WASHINGTON (Reuters) - A federal jury on Friday convicted a former CIA case officer on espionage charges for passing classified documents to China, the U.S. Justice Department said.
The jury in Virginia found Kevin Mallory, 61, guilty of delivery of defence information to aid a foreign government and other charges, and he faces a maximum penalty of life in prison when sentenced on Sept. 21, the department said in a statement.
A U.S. official familiar with the case said it was a serious security breach that highlighted aggressive efforts by Chinese intelligence to gather sensitive American secrets.
Officials found four documents, including three that contained classified information, stored on a Samsung Galaxy smartphone Mallory was given for covert communications by Michael Yang, a man whom Mallory met when he travelled to Shanghai in March and April 2017, according to court documents.
Mallory, of Leesburg, Virginia, told the FBI in a voluntary interview that he had concluded that Yang worked for the People’s Republic of China Intelligence Service, the statement said.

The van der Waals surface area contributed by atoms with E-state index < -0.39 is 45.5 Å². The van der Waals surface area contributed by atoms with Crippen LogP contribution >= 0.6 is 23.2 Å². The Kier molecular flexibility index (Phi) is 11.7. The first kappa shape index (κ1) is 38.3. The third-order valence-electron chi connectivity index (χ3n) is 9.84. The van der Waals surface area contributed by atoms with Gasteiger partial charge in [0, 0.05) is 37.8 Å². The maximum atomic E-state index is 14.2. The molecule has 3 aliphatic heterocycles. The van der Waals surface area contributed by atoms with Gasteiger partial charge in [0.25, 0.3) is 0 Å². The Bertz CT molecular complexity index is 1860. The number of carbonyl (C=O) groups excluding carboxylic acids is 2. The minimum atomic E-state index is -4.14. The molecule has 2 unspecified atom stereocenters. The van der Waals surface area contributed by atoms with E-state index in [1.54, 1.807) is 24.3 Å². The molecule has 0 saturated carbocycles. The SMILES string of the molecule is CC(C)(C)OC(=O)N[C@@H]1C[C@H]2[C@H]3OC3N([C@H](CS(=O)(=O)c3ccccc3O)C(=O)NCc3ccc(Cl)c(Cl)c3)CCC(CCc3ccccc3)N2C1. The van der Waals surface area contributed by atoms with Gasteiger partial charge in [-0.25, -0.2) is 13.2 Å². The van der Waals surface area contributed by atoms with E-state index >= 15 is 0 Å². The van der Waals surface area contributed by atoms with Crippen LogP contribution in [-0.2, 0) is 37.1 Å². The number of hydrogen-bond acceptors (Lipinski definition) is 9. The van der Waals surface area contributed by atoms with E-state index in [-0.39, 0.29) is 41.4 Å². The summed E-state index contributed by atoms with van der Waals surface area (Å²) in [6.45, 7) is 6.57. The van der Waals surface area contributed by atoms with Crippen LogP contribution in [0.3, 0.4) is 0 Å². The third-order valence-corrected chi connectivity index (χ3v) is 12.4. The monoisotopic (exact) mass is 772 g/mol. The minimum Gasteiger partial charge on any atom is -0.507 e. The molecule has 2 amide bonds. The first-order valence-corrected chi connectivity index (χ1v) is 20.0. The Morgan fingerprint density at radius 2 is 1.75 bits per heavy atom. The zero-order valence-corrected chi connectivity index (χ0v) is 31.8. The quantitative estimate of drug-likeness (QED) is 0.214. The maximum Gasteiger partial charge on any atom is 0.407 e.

One of the documents on the phone “contained unique identifiers for human sources who had helped the U.S. government,” it said.
Mallory had worked as a covert case officer for the CIA and an intelligence officer for the Defense Intelligence Agency. His security clearance was terminated when he left government service in 2012, the statement said.
Last week officials arrested Ron Hansen, a former officer with the U.S. Defense Intelligence Agency, in Washington state for allegedly trying to spy on the United States for China.
Earlier this year, former CIA case officer Jerry Chun Shing Lee was indicted for conspiring to gather or deliver national defence information to China.
Reporting by Mark Hosenball; Writing by Mohammad Zargham; Editing by Sandra Maler